Conceptual designs are outline solutions to a design problem. A high level overview of the design (in the form of a block diagram of interacting sub-systems) should be present at this stage. As an example; rough sizes and structural relationships of mechanical blocks, input/output, impedance and voltage level interfaces between electrical sub-systems need to be established.

The main idea behind the Conceptual Design is to maximize the probability of a feasible final product. Hence, a conceptual design should be worked in sufficient detail to allow estimates of cost, weight, overall dimensions and power consumption. During this first phase of the design process, decisions should be made about major design features such as primary sub-systems and major algorithms. The designer should also present the rationale for making these decisions, supported by relevant experiments. An arbitrary decision, especially early in the design process, means a wasted opportunity for improving quality and reducing cost. Using an ad-hoc or popular method without questioning is in fact nothing but making an arbitrary decision. During the conceptual design phase, one must question the “accepted” or conventional ways of doing things and look for possible alternatives.

Broad solutions to the defined problem are developed often in the form of “design options”. This phase places the greatest demand on the designer in terms of creative thinking, since innovations can originate here. Design is not only about the final product but also about the feasibility and cost-effectiveness of the manufacturing process. When the designers choose a part shape, a circuit or an algorithm, they must also think about how these will be manufactured or implemented. “Is there an easier way to achieve the same purpose with a different material, shape, circuit or algorithm?” should be a frequently recurring question in the designer's mind.

The feasibility of design decisions or their alternatives can only be validated if major aspects of the design such as major sub-systems or algorithmic components are verified through sub-system tests. Although it is not a guarantee, the positive results of these preliminary tests convince the customer that the design has a high probability of success upon integration and acts as an experimental “Proof of Concept” on a sub-systems or module level.


The EE 493 and 494 are both two credit courses; therefore about half of the work for the senior design project should be completed in each term.

A reasonable expectation for all projects in Conceptual Design stage is to have the following features:

  • The problem has been clearly defined.
  • Some alternatives have been generated and evaluated for the system as a whole as well as for its major sub-systems.
  • Evaluations are included in the report in the form of early test plans and their expected results; executions of these tests and comparative analyses of those results with the expected ones.
  • An organizational plan has been formulated, to be implemented during spring term, for improving sub-system level design and taking the design from sub-system level performance to a fully integrated performance and then to completion.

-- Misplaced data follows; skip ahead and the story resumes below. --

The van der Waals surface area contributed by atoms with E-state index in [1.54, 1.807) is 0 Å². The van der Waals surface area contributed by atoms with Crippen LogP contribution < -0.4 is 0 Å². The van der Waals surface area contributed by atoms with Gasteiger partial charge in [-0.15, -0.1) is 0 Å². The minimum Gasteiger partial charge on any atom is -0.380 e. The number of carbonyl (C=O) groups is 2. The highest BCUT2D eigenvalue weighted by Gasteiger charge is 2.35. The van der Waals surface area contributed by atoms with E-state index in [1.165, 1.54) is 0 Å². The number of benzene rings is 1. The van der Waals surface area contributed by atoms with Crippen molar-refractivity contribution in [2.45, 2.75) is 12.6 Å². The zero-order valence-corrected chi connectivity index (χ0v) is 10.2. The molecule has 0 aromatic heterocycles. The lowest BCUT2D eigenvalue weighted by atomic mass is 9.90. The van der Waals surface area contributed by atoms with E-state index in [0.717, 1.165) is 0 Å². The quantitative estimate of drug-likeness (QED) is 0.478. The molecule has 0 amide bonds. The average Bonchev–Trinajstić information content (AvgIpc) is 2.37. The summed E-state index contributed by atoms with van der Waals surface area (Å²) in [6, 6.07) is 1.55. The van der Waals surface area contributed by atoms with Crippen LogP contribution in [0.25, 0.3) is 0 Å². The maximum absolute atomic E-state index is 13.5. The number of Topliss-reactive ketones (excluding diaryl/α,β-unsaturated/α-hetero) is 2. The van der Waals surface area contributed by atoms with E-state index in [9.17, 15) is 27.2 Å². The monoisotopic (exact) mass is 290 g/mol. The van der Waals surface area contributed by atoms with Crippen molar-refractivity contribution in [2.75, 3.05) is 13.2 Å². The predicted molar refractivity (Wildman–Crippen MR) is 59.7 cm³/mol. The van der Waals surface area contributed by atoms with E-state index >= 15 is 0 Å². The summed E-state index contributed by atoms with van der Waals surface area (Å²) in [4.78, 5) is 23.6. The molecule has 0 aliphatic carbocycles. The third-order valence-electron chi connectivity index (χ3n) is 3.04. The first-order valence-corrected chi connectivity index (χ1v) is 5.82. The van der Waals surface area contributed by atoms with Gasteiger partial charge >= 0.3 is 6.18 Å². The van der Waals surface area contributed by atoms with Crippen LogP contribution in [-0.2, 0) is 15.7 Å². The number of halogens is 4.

As of the end of the conceptual design, a project work that has undergone successful progress should come to a stage where the design of the selected alternative has progressed at least to the sub-system implementation stage where (1) the overall system is defined, (2) all sub-systems are defined and finally (3) experimental results can be reported from individual sub-systems and algorithms,

These are minimum requirements every team is expected to complete at the end of the first term. The conceptual design report covers the items mentioned above and provides a written, group report of progress made by the end of fall term. It differs from the Proposal Report significantly due to the fact that it contains technical and implementation details at a sub-system level, algorithm descriptions and test plans for subsystems as well as results of conducted tests. It is strictly meant for a technically oriented reader. A properly generated Conceptual Design Report means a team is well progressed into generating a feasible product and a considerable number of uncertainties are resolved.

Format and Overall Content

The report should be typed using double space and can be of any length. However, a long report, full of extraneous or repeated material is not desirable. Please write a document that is concise, well coordinated, and focused. This document will be the primary record of one semester of design activity. The contents should include:

  • Title Page
  • Executive Summary (Abstract)
  • Table of Contents
  • Nomenclature (maybe)
  • Standards Compliance (A Table)
  • Main Body of Report (Problem, Overall Design, Individual Sub-Systems, Sub-system tests and test results, Integration plan, All associated figures, tables, comments etc.)
  • Acknowledgments (maybe)
  • Bibliography (Optional) and/or References (books, papers, suppliers, web addresses)
  • Appendices (Technical material that is necessary but disrupts the main flow of the report)

Standards Compliance

This section should reference the appropriate Standards document (which should be cited at the end of the report) and present a table which lists each reference number and state (as yes/no answer) the compliance of the solution to the standard as presented in the conceptual design. An example table might take the form